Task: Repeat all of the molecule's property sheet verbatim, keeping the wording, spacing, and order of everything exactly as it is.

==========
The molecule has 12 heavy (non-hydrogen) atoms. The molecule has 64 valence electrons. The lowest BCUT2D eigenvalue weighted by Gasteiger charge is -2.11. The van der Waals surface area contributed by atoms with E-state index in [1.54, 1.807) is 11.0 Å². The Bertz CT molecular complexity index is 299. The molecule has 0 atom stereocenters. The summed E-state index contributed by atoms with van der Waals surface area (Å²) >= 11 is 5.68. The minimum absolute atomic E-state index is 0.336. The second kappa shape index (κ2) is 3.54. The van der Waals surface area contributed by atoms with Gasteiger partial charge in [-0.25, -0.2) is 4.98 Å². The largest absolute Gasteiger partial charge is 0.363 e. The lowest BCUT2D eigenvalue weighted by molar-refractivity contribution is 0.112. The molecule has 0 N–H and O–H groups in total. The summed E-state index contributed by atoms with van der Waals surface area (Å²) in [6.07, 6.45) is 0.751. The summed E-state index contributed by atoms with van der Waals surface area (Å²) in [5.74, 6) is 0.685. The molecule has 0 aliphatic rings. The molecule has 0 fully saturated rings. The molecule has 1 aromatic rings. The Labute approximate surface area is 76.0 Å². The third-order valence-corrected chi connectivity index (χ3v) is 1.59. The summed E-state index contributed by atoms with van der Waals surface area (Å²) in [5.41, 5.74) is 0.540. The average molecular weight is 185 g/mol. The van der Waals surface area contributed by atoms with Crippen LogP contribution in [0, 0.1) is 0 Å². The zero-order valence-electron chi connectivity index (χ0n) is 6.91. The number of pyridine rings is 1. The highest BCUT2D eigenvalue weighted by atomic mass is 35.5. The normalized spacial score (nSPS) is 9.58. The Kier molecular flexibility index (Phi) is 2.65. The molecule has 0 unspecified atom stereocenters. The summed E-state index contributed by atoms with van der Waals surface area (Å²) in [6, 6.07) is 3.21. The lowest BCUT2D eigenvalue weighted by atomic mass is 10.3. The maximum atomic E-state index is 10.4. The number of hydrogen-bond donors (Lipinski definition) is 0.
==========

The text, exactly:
The molecule has 12 heavy (non-hydrogen) atoms. The molecule has 64 valence electrons. The lowest BCUT2D eigenvalue weighted by Gasteiger charge is -2.11. The van der Waals surface area contributed by atoms with E-state index in [1.54, 1.807) is 11.0 Å². The Bertz CT molecular complexity index is 299. The molecule has 0 atom stereocenters. The summed E-state index contributed by atoms with van der Waals surface area (Å²) >= 11 is 5.68. The minimum absolute atomic E-state index is 0.336. The second kappa shape index (κ2) is 3.54. The van der Waals surface area contributed by atoms with Gasteiger partial charge in [-0.25, -0.2) is 4.98 Å². The largest absolute Gasteiger partial charge is 0.363 e. The lowest BCUT2D eigenvalue weighted by molar-refractivity contribution is 0.112. The molecule has 0 N–H and O–H groups in total. The summed E-state index contributed by atoms with van der Waals surface area (Å²) in [6.07, 6.45) is 0.751. The summed E-state index contributed by atoms with van der Waals surface area (Å²) in [5.74, 6) is 0.685. The molecule has 0 aliphatic rings. The molecule has 0 fully saturated rings. The molecule has 1 aromatic rings. The Labute approximate surface area is 76.0 Å². The third-order valence-corrected chi connectivity index (χ3v) is 1.59. The summed E-state index contributed by atoms with van der Waals surface area (Å²) in [5.41, 5.74) is 0.540. The average molecular weight is 185 g/mol. The van der Waals surface area contributed by atoms with Crippen LogP contribution in [0, 0.1) is 0 Å². The zero-order valence-electron chi connectivity index (χ0n) is 6.91. The number of pyridine rings is 1. The highest BCUT2D eigenvalue weighted by atomic mass is 35.5. The normalized spacial score (nSPS) is 9.58. The Kier molecular flexibility index (Phi) is 2.65. The molecule has 0 unspecified atom stereocenters. The summed E-state index contributed by atoms with van der Waals surface area (Å²) in [6, 6.07) is 3.21. The lowest BCUT2D eigenvalue weighted by atomic mass is 10.3. The maximum atomic E-state index is 10.4. The number of hydrogen-bond donors (Lipinski definition) is 0.